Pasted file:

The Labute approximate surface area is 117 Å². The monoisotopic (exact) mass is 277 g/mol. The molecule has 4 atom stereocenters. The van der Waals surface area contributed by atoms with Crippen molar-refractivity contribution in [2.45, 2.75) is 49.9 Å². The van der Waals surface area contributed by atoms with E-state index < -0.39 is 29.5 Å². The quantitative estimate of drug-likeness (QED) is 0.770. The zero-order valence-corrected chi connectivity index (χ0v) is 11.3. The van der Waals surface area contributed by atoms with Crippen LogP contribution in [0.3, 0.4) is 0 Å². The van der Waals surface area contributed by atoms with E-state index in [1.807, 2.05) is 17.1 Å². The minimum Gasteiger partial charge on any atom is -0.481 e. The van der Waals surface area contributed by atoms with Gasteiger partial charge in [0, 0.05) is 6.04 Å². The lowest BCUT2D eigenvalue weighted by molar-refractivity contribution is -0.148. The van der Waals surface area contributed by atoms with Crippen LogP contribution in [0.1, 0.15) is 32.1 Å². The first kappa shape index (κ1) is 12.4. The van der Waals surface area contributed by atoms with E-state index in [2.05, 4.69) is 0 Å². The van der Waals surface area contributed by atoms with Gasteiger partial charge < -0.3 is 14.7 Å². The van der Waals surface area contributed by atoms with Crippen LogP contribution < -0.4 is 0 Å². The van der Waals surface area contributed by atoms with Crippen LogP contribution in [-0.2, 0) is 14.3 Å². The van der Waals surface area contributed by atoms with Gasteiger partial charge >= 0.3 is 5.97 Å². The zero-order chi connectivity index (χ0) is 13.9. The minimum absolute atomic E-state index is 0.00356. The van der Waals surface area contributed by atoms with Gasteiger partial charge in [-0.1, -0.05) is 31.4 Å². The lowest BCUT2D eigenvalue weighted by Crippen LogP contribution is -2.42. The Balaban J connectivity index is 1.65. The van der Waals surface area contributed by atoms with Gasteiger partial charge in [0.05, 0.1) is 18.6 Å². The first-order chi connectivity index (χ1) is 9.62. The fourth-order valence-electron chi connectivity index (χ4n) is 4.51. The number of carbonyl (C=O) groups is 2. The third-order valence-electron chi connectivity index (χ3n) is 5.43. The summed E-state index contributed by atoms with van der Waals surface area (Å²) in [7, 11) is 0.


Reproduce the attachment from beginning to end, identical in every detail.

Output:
The Labute approximate surface area is 117 Å². The monoisotopic (exact) mass is 277 g/mol. The molecule has 4 atom stereocenters. The van der Waals surface area contributed by atoms with Crippen molar-refractivity contribution in [2.45, 2.75) is 49.9 Å². The van der Waals surface area contributed by atoms with E-state index < -0.39 is 29.5 Å². The quantitative estimate of drug-likeness (QED) is 0.770. The zero-order valence-corrected chi connectivity index (χ0v) is 11.3. The van der Waals surface area contributed by atoms with Crippen LogP contribution in [0.3, 0.4) is 0 Å². The van der Waals surface area contributed by atoms with E-state index in [1.807, 2.05) is 17.1 Å². The minimum Gasteiger partial charge on any atom is -0.481 e. The van der Waals surface area contributed by atoms with Gasteiger partial charge in [0, 0.05) is 6.04 Å². The lowest BCUT2D eigenvalue weighted by molar-refractivity contribution is -0.148. The van der Waals surface area contributed by atoms with Crippen LogP contribution in [0.1, 0.15) is 32.1 Å². The first kappa shape index (κ1) is 12.4. The van der Waals surface area contributed by atoms with E-state index in [2.05, 4.69) is 0 Å². The van der Waals surface area contributed by atoms with Gasteiger partial charge < -0.3 is 14.7 Å². The van der Waals surface area contributed by atoms with Crippen LogP contribution < -0.4 is 0 Å². The van der Waals surface area contributed by atoms with Crippen LogP contribution in [-0.2, 0) is 14.3 Å². The van der Waals surface area contributed by atoms with Gasteiger partial charge >= 0.3 is 5.97 Å². The zero-order chi connectivity index (χ0) is 13.9. The minimum absolute atomic E-state index is 0.00356. The van der Waals surface area contributed by atoms with Gasteiger partial charge in [-0.1, -0.05) is 31.4 Å². The lowest BCUT2D eigenvalue weighted by Crippen LogP contribution is -2.42. The Balaban J connectivity index is 1.65. The van der Waals surface area contributed by atoms with Gasteiger partial charge in [0.05, 0.1) is 18.6 Å². The first-order chi connectivity index (χ1) is 9.62. The fourth-order valence-electron chi connectivity index (χ4n) is 4.51. The number of carbonyl (C=O) groups is 2. The third-order valence-electron chi connectivity index (χ3n) is 5.43. The summed E-state index contributed by atoms with van der Waals surface area (Å²) in [7, 11) is 0.